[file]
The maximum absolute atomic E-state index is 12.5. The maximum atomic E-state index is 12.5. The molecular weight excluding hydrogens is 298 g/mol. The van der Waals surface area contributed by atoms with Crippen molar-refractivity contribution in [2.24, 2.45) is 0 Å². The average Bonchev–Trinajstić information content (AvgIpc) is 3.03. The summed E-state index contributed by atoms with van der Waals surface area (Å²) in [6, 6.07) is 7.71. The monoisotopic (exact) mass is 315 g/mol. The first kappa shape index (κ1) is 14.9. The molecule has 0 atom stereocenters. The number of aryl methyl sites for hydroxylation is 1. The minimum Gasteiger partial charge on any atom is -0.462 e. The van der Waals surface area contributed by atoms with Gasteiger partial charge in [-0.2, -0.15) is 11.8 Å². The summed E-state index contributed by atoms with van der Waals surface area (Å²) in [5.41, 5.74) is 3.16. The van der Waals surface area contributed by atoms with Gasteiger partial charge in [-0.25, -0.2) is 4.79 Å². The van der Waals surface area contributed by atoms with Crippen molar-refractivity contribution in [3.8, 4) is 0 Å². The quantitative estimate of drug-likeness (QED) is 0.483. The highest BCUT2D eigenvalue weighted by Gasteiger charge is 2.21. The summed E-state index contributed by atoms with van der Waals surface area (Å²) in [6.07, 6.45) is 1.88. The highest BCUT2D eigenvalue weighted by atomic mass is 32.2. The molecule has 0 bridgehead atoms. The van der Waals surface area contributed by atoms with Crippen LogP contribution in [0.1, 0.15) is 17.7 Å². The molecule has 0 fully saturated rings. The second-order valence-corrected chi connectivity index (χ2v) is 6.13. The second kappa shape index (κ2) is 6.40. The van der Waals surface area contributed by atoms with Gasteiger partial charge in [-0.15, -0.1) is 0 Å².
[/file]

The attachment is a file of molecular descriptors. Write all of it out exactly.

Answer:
The maximum absolute atomic E-state index is 12.5. The maximum atomic E-state index is 12.5. The molecular weight excluding hydrogens is 298 g/mol. The van der Waals surface area contributed by atoms with Crippen molar-refractivity contribution in [2.24, 2.45) is 0 Å². The average Bonchev–Trinajstić information content (AvgIpc) is 3.03. The summed E-state index contributed by atoms with van der Waals surface area (Å²) in [6, 6.07) is 7.71. The monoisotopic (exact) mass is 315 g/mol. The first kappa shape index (κ1) is 14.9. The molecule has 0 atom stereocenters. The number of aryl methyl sites for hydroxylation is 1. The minimum Gasteiger partial charge on any atom is -0.462 e. The van der Waals surface area contributed by atoms with Gasteiger partial charge in [-0.2, -0.15) is 11.8 Å². The summed E-state index contributed by atoms with van der Waals surface area (Å²) in [5.41, 5.74) is 3.16. The van der Waals surface area contributed by atoms with Gasteiger partial charge in [-0.25, -0.2) is 4.79 Å². The van der Waals surface area contributed by atoms with Crippen molar-refractivity contribution in [3.8, 4) is 0 Å². The quantitative estimate of drug-likeness (QED) is 0.483. The highest BCUT2D eigenvalue weighted by Gasteiger charge is 2.21. The summed E-state index contributed by atoms with van der Waals surface area (Å²) in [6.07, 6.45) is 1.88. The highest BCUT2D eigenvalue weighted by atomic mass is 32.2. The molecule has 0 bridgehead atoms. The van der Waals surface area contributed by atoms with Crippen LogP contribution in [0.1, 0.15) is 17.7 Å². The molecule has 0 fully saturated rings. The second-order valence-corrected chi connectivity index (χ2v) is 6.13. The second kappa shape index (κ2) is 6.40. The van der Waals surface area contributed by atoms with Gasteiger partial charge in [-0.15, -0.1) is 0 Å².